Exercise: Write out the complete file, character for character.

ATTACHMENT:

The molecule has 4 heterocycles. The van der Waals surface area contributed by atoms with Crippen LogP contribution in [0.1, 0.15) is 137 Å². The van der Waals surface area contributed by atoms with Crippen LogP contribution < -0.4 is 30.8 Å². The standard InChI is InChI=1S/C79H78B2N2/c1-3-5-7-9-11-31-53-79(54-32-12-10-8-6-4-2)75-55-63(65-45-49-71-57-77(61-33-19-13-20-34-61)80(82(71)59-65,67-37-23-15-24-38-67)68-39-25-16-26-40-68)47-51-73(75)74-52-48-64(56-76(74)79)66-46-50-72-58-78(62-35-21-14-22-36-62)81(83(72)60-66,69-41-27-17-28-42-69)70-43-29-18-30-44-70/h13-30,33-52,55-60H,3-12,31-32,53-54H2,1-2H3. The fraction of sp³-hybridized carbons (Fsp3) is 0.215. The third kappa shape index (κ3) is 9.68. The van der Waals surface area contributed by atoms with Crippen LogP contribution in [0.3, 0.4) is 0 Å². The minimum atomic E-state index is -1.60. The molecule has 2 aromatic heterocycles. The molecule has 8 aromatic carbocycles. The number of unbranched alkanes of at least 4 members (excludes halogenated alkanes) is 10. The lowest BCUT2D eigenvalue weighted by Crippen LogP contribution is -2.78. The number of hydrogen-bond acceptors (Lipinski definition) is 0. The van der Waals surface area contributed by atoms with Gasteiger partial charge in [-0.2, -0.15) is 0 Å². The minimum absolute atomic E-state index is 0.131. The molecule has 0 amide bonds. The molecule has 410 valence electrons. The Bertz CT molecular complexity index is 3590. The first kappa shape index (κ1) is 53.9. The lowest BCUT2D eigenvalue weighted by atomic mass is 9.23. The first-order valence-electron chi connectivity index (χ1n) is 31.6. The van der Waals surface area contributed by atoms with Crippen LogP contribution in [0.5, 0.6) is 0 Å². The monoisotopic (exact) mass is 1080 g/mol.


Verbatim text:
The molecule has 4 heterocycles. The van der Waals surface area contributed by atoms with Crippen LogP contribution in [0.1, 0.15) is 137 Å². The van der Waals surface area contributed by atoms with Crippen LogP contribution < -0.4 is 30.8 Å². The standard InChI is InChI=1S/C79H78B2N2/c1-3-5-7-9-11-31-53-79(54-32-12-10-8-6-4-2)75-55-63(65-45-49-71-57-77(61-33-19-13-20-34-61)80(82(71)59-65,67-37-23-15-24-38-67)68-39-25-16-26-40-68)47-51-73(75)74-52-48-64(56-76(74)79)66-46-50-72-58-78(62-35-21-14-22-36-62)81(83(72)60-66,69-41-27-17-28-42-69)70-43-29-18-30-44-70/h13-30,33-52,55-60H,3-12,31-32,53-54H2,1-2H3. The fraction of sp³-hybridized carbons (Fsp3) is 0.215. The third kappa shape index (κ3) is 9.68. The van der Waals surface area contributed by atoms with Crippen LogP contribution in [0.3, 0.4) is 0 Å². The minimum atomic E-state index is -1.60. The molecule has 2 aromatic heterocycles. The molecule has 8 aromatic carbocycles. The number of unbranched alkanes of at least 4 members (excludes halogenated alkanes) is 10. The lowest BCUT2D eigenvalue weighted by Crippen LogP contribution is -2.78. The number of hydrogen-bond acceptors (Lipinski definition) is 0. The van der Waals surface area contributed by atoms with Gasteiger partial charge in [-0.2, -0.15) is 0 Å². The minimum absolute atomic E-state index is 0.131. The molecule has 0 amide bonds. The molecule has 410 valence electrons. The Bertz CT molecular complexity index is 3590. The first kappa shape index (κ1) is 53.9. The lowest BCUT2D eigenvalue weighted by atomic mass is 9.23. The first-order valence-electron chi connectivity index (χ1n) is 31.6. The van der Waals surface area contributed by atoms with Crippen LogP contribution in [0.5, 0.6) is 0 Å². The monoisotopic (exact) mass is 1080 g/mol.